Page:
The Supreme Court is considering stay requests in two climate cases by Baltimore and Rhode IslandThe Supreme Court has been asked by fossil fuel companies to halt climate liability suits by Baltimore and Rhode Island. Photo credit: Chip Somodevilla/Getty Images
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By Karen Savage

UPDATE, Oct. 22—The Supreme Court has denied the fossil fuel companies’ request to halt Baltimore’s climate liability case against them, allowing the case to proceed in Maryland state court while the Fourth Circuit Court of Appeals considers the companies’ appeal.

“This is a win for the City of Baltimore, bringing us one step closer to putting the high costs of adapting to and surviving the harmful consequences of climate change where they belong: on the fossil fuel companies who knowingly caused the crisis in the first place,” Baltimore city solicitor Andre Davis said. “The City of Baltimore is ready to prove its case in state court.”

The Supreme Court denied the request for a stay without comment. Fossil fuel defendants have two more petitions awaiting the Supreme Court’s decision on whether to halt cases filed in state courts by Rhode Island and three Colorado communities.

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Oct. 21—Baltimore has asked the U.S. Supreme Court to deny an application by more than 25 fossil fuel companies to halt its climate liability suit against them.

The companies—including oil giants BP, Exxon, Shell and Chevron—asked the Supreme Court earlier this month to stop the case from proceeding in state court after the Fourth Circuit Court of Appeals declined to do so. The companies are appealing a U.S. District Court judge’s ruling that the suit belongs in state, not federal court, and are filing these motions to stop its progress until the appeal is heard. 

It is a pattern the fossil fuel companies are using in many of the climate liability cases filed against them. As courts have begun sending these cases to state court—while the companies argue they belong in federal court because they believe they have a better chance there—they file repeated appeals to higher courts to stop the cases. The companies have also appealed to the Supreme Court to halt Rhode Island’s lawsuit against them.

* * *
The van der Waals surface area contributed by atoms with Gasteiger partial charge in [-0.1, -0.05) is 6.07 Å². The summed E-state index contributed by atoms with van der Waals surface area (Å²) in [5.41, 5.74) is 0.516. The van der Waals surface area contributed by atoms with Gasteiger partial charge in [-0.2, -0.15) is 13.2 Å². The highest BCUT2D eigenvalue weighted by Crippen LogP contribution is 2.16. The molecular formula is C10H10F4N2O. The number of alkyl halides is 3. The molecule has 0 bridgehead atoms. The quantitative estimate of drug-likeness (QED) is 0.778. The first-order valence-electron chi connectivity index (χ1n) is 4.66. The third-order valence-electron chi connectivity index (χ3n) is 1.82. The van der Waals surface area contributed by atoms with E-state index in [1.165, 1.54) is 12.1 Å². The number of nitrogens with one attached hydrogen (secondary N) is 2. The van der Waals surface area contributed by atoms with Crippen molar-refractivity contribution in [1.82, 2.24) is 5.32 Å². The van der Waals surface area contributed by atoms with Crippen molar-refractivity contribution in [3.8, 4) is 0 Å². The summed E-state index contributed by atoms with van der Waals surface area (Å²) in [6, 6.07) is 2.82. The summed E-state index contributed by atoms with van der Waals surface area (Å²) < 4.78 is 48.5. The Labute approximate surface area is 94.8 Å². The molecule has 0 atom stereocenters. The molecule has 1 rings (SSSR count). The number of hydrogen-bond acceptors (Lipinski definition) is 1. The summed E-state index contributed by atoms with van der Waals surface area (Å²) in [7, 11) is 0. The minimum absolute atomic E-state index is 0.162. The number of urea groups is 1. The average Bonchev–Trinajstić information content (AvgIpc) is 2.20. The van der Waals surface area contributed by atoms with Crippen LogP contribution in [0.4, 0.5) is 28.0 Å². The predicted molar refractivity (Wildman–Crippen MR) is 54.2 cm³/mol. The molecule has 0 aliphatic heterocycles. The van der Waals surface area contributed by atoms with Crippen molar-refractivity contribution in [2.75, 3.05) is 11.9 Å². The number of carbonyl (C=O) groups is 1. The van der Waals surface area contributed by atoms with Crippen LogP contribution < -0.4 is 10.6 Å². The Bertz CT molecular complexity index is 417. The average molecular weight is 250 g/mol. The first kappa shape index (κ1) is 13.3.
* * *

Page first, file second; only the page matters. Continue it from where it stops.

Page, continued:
“The district and circuit courts both denied BP’s motions to stay remand pending appeal, as have the First Circuit, the Tenth Circuit, and two other district courts considering identical requests to stay remand orders in cases raising similar issues,” Baltimore wrote in its opposition to the companies’ application for a stay.

It is rare for the Supreme Court to rule on an appellate court decision that hasn’t yet been issued, but the fossil fuel defendants in suits filed by Baltimore and Rhode Island have asked the court to do just that. Both suits are paused pending a decision by the high court.

Suits filed by Baltimore, Rhode Island and three Colorado communities have progressed further than any of climate liability suits filed by dozens of communities across the country. All involve public nuisance claims and allege that the fossil fuel producers and distributors knew for decades that their products drive climate change but deliberately failed to inform the public about those risks.

As in other public nuisance-based climate liability cases, the fossil fuel companies contend the suits belongs in federal court, where climate-related cases have been largely decided in the companies’ favor.

The National Association of Manufacturers, which through the Global Climate Coalition worked for years to stifle action on climate change and emphasize the uncertainty in climate science, contends the suit is part of a wave of “politically-oriented litigation born out of frustration that not enough is being done on climate change.”

“Defendants are engaged in the production and sale of lawful energy products that are essential to modern life and largely responsible for the monumental progress in global health and living standards over the past century,” NAM attorney Phil Goldberg wrote in an amicus brief filed earlier this month on behalf of the defendants in Baltimore’s suit.

Goldberg wrote that while the group is committed to protecting the environment and public health, it has “grave concerns” about efforts to hold companies liable for the damage done to the climate by fossil fuel products.

That type of thinking has been dubbed “soft” climate denial by policy analyst Michael Hoexter, climate scientist Michael Mann and others concerned with the catastrophic effect the burning of fossil fuels is having on the global climate. Instead of denying the reality of climate change, it’s a tactic that acknowledges concern over it, while arguing that the proposed solutions are too drastic and will damage the economy. 

Goldberg, a former coal lobbyist, is a managing partner in the Washington office of Shook, Hardy & Bacon, which gained notoriety for defending the tobacco industry. He is co-chair of the firm’s public policy group.

NAM has put itself front and center in the effort to keep fossil fuel companies from being held liable for their role in climate change. Goldberg was brought on earlier this year to head NAM’s Manufacturers’ Accountability Project, which was launched in 2017 to push back on the growing wave of climate liability suits.

In order for the Supreme Court to grant a stay, the companies must prove their application meets several criteria, which are intentionally difficult to meet. There must be a “reasonable probability” that the Supreme Court will agree to review the case; a “fair prospect” that the court will find the lower court ruled erroneously; and the applicant must show it will be irreparably harmed if a stay is denied. The court may also consider harms posed to both sides of the lawsuit, as well as to the public. 

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